"GDP Growth, Not Spending Restraint, Is Key to Moderating Health’s Share of the Economy"
Aaron Carroll delivers on my suspicion that the flatlining of health care spending as a percent of GDP in the 1990s is mostly about rapid GDP growth during that decade:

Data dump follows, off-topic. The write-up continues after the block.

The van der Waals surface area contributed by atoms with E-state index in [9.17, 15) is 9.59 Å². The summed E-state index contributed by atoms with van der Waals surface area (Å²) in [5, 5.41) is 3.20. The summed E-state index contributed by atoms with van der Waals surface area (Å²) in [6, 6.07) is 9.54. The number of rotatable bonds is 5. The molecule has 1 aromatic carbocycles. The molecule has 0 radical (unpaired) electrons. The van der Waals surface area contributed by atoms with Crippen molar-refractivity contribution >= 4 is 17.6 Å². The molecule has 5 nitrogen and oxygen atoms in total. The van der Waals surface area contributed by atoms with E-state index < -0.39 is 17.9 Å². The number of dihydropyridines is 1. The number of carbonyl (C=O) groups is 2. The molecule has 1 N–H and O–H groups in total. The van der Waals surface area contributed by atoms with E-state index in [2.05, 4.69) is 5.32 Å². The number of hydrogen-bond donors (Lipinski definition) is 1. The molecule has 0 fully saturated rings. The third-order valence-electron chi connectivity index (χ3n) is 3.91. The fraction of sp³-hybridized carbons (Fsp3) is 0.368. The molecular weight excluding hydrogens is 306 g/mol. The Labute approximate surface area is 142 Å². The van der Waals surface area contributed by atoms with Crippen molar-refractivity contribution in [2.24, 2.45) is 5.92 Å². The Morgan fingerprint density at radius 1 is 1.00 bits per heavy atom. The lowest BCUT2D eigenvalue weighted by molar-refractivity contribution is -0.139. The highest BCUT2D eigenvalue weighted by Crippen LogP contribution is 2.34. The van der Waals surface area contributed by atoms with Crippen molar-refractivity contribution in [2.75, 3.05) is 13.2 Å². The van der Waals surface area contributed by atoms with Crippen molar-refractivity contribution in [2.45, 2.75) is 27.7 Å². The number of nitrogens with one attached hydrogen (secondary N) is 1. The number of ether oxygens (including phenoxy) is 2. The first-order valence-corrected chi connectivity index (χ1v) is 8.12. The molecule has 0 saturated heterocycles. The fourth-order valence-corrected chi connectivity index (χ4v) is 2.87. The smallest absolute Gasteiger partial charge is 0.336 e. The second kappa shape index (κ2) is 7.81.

There was a moderation of the rate of increase in the nineties, but clearly growth as such is playing a big role here. This is sort of an obvious point, but the implication is that the debate over “health care costs” is a little bit misguided. Making it easier for English-speaking college graduates to move to the United States would reduce health spending as a share of GDP, but it’s not something a blue-ribbon commission on health care costs is going to come up with.